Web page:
This story speaks to a deeply ingrained antisemitism in Britain: Waterstone's prominently displayed Mein Kampf not only in West Yorkshire, but in Manchester, Liverpool and Cheshire as well. And a Waterstone's staffer in Manchester told Jonathan Levine that it was a Christmas bestseller.
Clearly this goes beyond a few people buying copies of Mein Kampf in order to study how Hitler made his arguments for evil and formulate ways to combat that kind of evil today. This is reminiscent of the fact that Mein Kampf is a consistent bestseller in Turkey and Egypt: it is, in other words, being bought by people who approve of Hitler's genocidal antisemitism, not by those who abhor it. And since it is unlikely that many Muslims in Britain are exchanging Christmas presents, the popularity of Mein Kampf there cannot entirely be accounted for by the rise in the Muslim population. Not just Muslims are buying the book. Obviously the increasing number of Muslims in Britain has given a certain respectability to antisemitism that it did not previously have, at least since the 1920s and 1930s. The culture is rapidly being poisoned. It is their hatred and the world's continuing submission to Islam that have created this toxic environement, in which antisemitism is the fashion. Also, there is clearly a large number of non-Muslim antisemites in Britain who needed no encouragement to hate Jews; they were doing it fine already by themselves.
This cannot and will not end well -- not only for the Jews in Britain but for everyone. A society that tolerates such evil, while at the same time turning a blind eye to the human rights abuses inherent in Islamic law, cannot endure for long as a free and prosperous society.
Waterstone's: Mein Kampf is 'perfect Christmas present' Telegraph December 23, 2011 (hat tip armaros)
Waterstone’s, the High Street bookseller, has apologised after one of its stores recommended Mein Kampf as the “perfect present” for Christmas.
A copy of the Adolf Hitler book was included in a seasonal promotion at a branch in Huddersfield, West Yorkshire, bearing a festive label describing it as “an essential read”.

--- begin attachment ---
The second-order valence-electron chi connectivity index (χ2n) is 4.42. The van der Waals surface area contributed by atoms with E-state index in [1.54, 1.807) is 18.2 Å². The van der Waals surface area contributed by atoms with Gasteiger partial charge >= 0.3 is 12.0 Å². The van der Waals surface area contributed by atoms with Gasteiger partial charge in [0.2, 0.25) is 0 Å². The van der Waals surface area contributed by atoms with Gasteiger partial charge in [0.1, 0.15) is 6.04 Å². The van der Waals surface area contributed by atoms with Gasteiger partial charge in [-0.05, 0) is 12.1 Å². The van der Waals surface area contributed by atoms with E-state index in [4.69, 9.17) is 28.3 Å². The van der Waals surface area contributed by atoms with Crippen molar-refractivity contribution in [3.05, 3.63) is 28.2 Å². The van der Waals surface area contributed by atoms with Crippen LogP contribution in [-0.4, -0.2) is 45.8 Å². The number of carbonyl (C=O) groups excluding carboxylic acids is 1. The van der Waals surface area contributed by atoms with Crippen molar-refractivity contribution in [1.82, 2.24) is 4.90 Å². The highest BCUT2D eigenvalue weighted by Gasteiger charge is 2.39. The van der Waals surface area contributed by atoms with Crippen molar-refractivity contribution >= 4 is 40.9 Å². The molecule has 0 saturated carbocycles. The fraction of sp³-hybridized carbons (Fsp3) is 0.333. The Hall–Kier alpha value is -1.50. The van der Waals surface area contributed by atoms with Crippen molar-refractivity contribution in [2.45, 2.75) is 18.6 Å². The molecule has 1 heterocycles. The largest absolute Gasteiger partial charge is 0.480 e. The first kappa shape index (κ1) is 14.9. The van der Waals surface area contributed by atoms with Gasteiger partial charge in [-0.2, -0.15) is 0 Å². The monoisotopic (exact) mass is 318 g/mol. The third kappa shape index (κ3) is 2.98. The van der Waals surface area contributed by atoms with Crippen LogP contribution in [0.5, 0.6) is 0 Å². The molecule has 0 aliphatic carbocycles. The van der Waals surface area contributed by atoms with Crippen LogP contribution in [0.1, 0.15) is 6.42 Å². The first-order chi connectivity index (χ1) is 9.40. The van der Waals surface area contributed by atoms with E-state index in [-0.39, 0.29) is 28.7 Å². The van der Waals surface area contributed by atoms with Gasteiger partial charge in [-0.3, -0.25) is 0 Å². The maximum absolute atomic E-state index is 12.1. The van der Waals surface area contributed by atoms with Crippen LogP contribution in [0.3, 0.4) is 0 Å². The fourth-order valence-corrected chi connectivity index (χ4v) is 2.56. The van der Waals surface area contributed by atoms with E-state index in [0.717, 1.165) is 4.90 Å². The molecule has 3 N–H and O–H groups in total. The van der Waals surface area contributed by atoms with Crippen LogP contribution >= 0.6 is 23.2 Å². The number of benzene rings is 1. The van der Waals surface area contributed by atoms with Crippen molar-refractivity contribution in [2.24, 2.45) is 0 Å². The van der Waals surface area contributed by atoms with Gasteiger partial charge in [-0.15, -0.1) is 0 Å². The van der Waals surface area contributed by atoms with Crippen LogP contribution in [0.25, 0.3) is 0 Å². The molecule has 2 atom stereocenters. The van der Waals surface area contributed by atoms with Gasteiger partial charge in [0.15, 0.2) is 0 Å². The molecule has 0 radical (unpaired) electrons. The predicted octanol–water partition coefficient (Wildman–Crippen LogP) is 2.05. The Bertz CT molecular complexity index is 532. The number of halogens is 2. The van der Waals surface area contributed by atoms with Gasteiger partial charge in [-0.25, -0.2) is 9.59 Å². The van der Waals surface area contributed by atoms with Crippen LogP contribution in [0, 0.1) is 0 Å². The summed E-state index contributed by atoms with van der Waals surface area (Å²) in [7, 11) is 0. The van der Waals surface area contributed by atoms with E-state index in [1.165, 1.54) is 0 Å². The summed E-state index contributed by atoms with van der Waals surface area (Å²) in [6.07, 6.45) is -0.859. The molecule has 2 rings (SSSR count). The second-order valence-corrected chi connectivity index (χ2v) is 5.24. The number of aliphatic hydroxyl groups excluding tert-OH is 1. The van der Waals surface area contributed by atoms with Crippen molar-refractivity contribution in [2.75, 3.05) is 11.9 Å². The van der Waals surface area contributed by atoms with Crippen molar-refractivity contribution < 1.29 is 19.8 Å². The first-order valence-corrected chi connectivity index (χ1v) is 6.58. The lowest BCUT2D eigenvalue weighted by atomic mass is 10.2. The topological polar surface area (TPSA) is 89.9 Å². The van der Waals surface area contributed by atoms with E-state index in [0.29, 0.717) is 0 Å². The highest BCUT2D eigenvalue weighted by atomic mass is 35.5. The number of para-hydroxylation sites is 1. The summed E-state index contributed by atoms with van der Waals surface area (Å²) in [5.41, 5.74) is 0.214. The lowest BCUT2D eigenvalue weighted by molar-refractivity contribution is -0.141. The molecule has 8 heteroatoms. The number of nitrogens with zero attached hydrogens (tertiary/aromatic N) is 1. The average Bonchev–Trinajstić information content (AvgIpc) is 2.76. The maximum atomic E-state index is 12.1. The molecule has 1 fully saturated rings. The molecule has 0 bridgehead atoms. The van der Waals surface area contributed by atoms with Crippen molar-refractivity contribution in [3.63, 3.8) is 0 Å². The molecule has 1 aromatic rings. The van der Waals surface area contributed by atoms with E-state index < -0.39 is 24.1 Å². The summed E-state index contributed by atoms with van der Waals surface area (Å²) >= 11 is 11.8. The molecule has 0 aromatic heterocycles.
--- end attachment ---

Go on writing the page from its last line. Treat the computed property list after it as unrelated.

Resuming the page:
The display was removed after a complaint from a customer. A Waterstone’s spokesman said: “A customer spotted that one shop had used a seasonal point-of-sale wraparound promoting the book as the ‘perfect present’.
“Obviously this was not an appropriate thing to say about Mein Kampf.
“We apologise for the offence caused and will communicate with all our branches at the earliest possible opportunity to remind them of the sensitivities surrounding our stocking of Mein Kampf.”
The spokesman added that most Waterstone’s branches stock a few copies of the book, which was published in 1925 and set out Hitler’s early political theories.
However, Jonathan Levine, 44, a Jewish salesman from Manchester, claimed that multiple copies of the book are on prominent display in stores in Manchester, Liverpool and Cheshire.
He told the Jewish Chronicle: “I would be most obliged if Waterstone’s would explain what lies behind the apparent zeal on their part to promote this disgusting work.
“When challenging one of the staff in Manchester’s Deansgate branch, I was told that it was a Christmas bestseller which sold really well - a dubious justification indeed for selling this hateful work.”
Responding to Mr Levine’s claims, Waterstone’s said: “We do not believe that we actively promote this book. Our customers are capable of forming their own opinions on whether to purchase it or not.”
"We do not believe that we actively promote this book"? What does that mean? Waterstone's doesn't know for sure whether or not it promotes it? This strangely equivocal answer is indictment in itself.